Featured Research

from universities, journals, and other organizations

Research outlines math framework that could help convert 'junk' energy into useful power

Date:
August 9, 2011
Source:
University at Buffalo
Summary:
Researchers have developed a mathematical framework that could one day form the basis of technologies that turn road vibrations, airport runway noise and other "junk" energy into useful power.

When "designer" particles like these are placed next to one another, the way mechanical energy travels through them is profoundly affected, according to new research.
Credit: Surajit Sen

A University at Buffalo-led research team has developed a mathematical framework that could one day form the basis of technologies that turn road vibrations, airport runway noise and other "junk" energy into useful power.

The concept all begins with a granular system comprising a chain of equal-sized particles -- spheres, for instance -- that touch one another.

In a paper in Physical Review E this June, UB theoretical physicist Surajit Sen and colleagues describe how altering the shape of grain-to-grain contact areas between the particles dramatically changes how energy propagates through the system.

Under "normal" circumstances, when the particles are perfect spheres, exerting force on the first sphere in the chain causes energy to travel through the spheres as a compact bundle of energy between 3 to 5 particle diameters wide, at a rate set by Hertz's Law.

But Sen and his collaborators have discovered that by altering the shape of the surface area of each particle where it presses against the next, it is possible to change how the energy moves. While this finding is yet to be demonstrated experimentally, Sen said that "mathematically, it's correct. We have proven it."

"What this work means is that by tweaking force propagation from one grain to another, we can potentially channel energy in controllable ways, which includes slowing down how energy moves, varying the space across which it moves and potentially even holding some of it down," said Sen, a professor of physics whose partners on the project included former graduate student Diankang Sun, now of New Mexico Resonance in Albuquerque, and Chiara Daraio, a professor at the California Institute of Technology.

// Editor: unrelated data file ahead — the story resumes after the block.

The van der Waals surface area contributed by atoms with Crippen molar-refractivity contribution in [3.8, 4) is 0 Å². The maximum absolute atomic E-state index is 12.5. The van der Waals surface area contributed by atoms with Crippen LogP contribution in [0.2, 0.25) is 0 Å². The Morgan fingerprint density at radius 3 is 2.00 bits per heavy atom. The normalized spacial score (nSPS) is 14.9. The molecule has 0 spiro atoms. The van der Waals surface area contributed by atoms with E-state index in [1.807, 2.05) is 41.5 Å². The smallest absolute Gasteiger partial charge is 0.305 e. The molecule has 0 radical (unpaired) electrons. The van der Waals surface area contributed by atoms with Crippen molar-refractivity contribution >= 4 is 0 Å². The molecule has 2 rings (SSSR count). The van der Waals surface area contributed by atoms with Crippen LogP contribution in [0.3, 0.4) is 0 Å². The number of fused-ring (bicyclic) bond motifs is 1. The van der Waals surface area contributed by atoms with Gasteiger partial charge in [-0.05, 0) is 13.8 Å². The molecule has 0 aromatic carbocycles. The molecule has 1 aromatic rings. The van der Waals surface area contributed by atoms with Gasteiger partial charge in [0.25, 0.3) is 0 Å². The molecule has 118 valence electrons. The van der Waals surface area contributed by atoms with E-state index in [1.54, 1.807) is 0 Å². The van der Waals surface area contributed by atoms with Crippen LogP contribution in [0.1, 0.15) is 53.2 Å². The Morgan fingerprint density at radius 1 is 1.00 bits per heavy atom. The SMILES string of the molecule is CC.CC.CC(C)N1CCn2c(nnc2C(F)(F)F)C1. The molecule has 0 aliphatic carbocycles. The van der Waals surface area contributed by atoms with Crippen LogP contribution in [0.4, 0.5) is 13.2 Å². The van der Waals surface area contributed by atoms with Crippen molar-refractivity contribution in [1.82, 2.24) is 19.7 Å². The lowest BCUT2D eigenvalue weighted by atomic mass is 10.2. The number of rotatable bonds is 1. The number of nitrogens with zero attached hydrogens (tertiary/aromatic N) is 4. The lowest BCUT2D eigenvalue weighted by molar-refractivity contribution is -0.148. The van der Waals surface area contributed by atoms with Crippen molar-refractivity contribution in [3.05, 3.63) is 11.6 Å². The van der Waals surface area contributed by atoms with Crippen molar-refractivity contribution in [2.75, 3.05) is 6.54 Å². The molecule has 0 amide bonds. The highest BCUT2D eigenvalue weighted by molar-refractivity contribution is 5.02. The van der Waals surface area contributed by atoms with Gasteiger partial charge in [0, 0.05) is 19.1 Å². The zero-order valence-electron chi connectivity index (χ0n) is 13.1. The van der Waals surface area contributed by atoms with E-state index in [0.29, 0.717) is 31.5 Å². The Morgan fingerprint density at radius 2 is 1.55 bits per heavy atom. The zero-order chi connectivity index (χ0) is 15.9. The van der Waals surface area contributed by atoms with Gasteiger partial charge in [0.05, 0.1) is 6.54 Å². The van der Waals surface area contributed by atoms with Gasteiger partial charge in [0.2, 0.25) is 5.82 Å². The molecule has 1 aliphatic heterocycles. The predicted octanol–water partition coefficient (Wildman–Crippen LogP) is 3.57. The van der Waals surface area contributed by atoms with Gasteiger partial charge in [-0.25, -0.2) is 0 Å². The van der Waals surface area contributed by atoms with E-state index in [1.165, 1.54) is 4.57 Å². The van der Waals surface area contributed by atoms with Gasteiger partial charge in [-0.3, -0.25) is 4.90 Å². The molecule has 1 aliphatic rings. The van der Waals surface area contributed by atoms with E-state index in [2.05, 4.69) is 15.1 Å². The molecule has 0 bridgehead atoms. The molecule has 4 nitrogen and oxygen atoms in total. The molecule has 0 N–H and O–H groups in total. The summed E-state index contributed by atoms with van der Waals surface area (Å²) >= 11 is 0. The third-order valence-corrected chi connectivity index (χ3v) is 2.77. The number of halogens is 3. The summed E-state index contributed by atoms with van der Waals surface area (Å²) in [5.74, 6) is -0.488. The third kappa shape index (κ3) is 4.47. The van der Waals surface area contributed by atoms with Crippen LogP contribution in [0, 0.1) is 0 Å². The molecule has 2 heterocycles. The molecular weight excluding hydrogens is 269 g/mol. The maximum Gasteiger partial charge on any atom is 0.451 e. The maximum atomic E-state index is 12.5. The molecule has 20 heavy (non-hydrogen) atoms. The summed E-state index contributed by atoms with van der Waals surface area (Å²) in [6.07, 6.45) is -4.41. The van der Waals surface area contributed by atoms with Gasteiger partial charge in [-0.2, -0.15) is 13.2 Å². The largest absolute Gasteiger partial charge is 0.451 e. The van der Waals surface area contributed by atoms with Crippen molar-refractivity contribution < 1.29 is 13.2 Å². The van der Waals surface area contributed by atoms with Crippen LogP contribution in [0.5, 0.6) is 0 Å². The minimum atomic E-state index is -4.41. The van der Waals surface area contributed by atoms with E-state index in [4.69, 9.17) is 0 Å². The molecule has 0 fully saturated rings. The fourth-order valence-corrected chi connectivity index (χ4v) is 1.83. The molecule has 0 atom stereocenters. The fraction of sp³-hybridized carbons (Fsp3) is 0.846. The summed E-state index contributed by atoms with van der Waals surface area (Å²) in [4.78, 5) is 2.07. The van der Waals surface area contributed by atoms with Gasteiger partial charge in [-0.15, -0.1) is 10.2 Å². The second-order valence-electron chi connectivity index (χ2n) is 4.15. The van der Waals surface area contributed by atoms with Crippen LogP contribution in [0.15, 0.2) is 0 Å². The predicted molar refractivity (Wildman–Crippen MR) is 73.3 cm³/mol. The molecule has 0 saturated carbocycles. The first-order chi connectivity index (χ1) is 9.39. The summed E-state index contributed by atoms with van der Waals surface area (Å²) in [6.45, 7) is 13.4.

"What we have managed to accomplish is we have broadened Hertz's theory with some extremely simple modifications," Sen said. "If I hit one end of the chain of particles, the perturbation will travel as an energy bundle. Now we can tune and control that energy." This modification to Heinrich Hertz's theory comes 130 years after Hertz's work was published, Sen said.

While the Physical Review E paper describes a granular, mechanical system, Sen believes the mathematical framework his team developed could be realized using electrical circuit systems as well. One practical application he foresees from such technology: "We could have chips that take energy from road vibrations, runway noise from airports -- energy that we are not able to make use of very well -- and convert it into pulses, packets of electrical energy, that become useful power."

"You give me noise," Sen said, "I give you organized bundles."

The study was supported by the Army Research Office and National Science Foundation.


Story Source:

The above story is based on materials provided by University at Buffalo. Note: Materials may be edited for content and length.


Journal Reference: